— Finance

Rollercoaster session for ASX, fails to hold onto post-Reserve Bank of Australia meeting rally

The ASX surged after the RBA flagged, keeping the cash rate at its historic low for another two years but couldn’t hold onto the gains.

Despite positive overseas leads, the Australian share market slumped lower after failing to hold onto its post-Reserve Bank of Australia meeting rally.

The benchmark S&P/ASX200 index closed 0.63 percent lower at 7324.3, while the All Ordinaries Index eased 0.59 percent to 7646.6.

Ord Minnett said US stocks rose overnight in generally lackluster trade. Investors looked ahead to the Federal Reserve’s monetary policy meeting on Wednesday, while European stocks hit record highs as expectations of interest rate hikes supported bank stocks.

CommSec analyst Steven Daghlian said the local bourse started out in the green but faded as investors traded tentatively awaiting the outcome of our own central bank’s monthly board meeting.

OMG chief executive Ivan Tchourilov said it had been a rollercoaster, with the ASX gaining ground after the RBA determined to keep the cash rate on hold, as expected while noting higher than expected inflation.

“The Reserve did well to remain ambiguous on expectations, although we’re still looking at a 2023 interest rate hike instead of the previous 2024 forecast,” Mr. Tchourilov said. “Commodity prices were mixed, as was our resources sector.”

After iron ore prices slumped, Rio Tinto lost 2.54 percent to $88.66, BHP dropped 2.34 percent to $35.56, Fortescue shed 2.65 percent to $13.95, and Champion Iron sank 7.22 percent to $4.24.

Nickel miner IGO plunged 8.42 percent to $8.92, while Whitehaven Coal plummeted 9.54 percent to $2.37.

Origin Energy slid 1.95 percent to $5.02. At the same time, Beach Energy dropped 3.93 percent to $1.34 after announcing its managing director and chief executive Matt Kay had handed in his resignation to pursue other opportunities. But battery minerals company Magnis Energy Technologies was a stellar performer, rocketing 18.48 percent to 54.5 cents.

“Magnis released their annual report after market close yesterday, and the market is starting to see some value in Magnis’ proposition,” Mr. Tchourilov said.

“Despite operating at a loss without a finished product, they have $665m in binding offtake sales lined up for 2022. “The patented battery technology is gaining traction in the US market, where a new battery plant is being built in New York to meet demand.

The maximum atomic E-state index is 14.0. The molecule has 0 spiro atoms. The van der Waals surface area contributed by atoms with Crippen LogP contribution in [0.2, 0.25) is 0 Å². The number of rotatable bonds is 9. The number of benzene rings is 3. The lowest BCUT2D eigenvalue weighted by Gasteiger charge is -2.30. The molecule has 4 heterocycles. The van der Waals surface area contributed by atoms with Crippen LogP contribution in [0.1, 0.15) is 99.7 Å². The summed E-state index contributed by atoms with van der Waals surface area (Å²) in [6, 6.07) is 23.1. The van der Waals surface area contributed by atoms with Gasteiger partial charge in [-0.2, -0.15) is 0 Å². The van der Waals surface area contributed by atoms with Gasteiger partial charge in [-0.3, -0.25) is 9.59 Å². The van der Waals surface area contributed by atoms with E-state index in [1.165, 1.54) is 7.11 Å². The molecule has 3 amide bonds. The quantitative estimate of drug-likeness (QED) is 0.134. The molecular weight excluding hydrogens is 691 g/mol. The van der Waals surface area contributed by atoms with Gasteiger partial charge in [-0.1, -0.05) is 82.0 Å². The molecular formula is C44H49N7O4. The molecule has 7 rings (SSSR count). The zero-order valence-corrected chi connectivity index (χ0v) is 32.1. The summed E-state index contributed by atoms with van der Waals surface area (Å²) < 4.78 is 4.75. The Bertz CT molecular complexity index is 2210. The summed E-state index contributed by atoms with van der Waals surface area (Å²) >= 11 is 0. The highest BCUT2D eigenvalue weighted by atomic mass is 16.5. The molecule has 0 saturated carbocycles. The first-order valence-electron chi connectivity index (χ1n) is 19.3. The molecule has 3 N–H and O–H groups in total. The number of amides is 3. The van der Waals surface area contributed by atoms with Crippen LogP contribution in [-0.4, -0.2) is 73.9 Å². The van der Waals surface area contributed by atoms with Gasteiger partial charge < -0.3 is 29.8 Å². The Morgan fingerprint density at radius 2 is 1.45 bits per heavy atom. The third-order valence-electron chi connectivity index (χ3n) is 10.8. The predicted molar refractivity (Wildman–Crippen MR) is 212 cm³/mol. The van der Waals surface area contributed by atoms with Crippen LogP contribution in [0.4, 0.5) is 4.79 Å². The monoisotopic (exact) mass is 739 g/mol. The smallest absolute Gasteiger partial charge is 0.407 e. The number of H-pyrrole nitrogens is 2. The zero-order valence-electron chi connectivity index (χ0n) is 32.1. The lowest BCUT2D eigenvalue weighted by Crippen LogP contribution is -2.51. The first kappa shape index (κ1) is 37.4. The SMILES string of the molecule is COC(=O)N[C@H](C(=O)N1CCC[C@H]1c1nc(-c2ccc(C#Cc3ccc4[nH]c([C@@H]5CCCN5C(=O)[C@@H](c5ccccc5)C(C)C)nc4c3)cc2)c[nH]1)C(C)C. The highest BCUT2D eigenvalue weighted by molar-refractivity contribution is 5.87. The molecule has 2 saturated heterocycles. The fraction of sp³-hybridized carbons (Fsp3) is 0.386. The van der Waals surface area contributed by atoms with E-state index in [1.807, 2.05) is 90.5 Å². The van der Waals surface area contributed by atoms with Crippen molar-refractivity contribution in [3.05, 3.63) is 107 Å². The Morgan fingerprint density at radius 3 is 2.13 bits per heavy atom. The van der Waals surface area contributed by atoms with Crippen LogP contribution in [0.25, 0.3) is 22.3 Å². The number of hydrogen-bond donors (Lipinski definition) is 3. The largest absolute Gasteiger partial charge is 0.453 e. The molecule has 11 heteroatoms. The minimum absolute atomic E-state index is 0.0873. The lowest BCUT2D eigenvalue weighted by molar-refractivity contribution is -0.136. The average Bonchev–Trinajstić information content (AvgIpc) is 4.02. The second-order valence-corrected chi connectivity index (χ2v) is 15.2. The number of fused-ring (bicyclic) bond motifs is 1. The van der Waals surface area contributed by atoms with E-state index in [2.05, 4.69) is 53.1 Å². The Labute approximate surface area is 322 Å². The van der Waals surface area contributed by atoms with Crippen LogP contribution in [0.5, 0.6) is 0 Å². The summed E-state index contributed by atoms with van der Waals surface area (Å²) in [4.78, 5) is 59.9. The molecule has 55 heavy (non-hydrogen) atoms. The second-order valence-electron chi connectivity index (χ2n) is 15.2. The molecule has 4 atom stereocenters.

“Magnis has already returned 280 percent at share price this year but will be one to watch especially closely into 2022 when battery production begins to ramp up.”

Insurance providers retreated after Insurance Australia Group downgraded its full-year guidance, upping its assumptions for hail and severe storm impacts in South Australia and Victoria last month to $1.045bn, from $765m previously.

“Cost allowances for natural perils have been lifted significantly after the first quarter came in more expensive than expected,” Mr. Tchourilov said.

“Margin guidance for the period has slipped a full 3 percent, and they’re allowing room for extreme weather events to continue into next year.

“IAG is maintaining strong underlying performance as reported in its end-of-year results. However, if the first quarter is anything to go by, it will be an expensive year for insurance providers.”

IAG shares tumbled 7.03 percent to $4.50, Suncorp gave up 4.15 percent to $11.31, and QBE softened 2.39 percent to $11.83.

Financial technology platform provider Premium Ltd leaped 14.46 percent to $1.42 after knocking back Netwealth Group’s $785m takeover offer, saying the bid did not appropriately value its current performance and near-term trajectory.

Gemma Broadhurst
Gemma Broadhurst is a 23-year-old computing student who enjoys extreme ironing, hockey and duck herding. She is kind and entertaining, but can also be very standoffish and a bit evil.She is an Australian Christian. She is currently at college. studying computing. She is allergic to milk. She has a severe phobia of chickens

Leave a Reply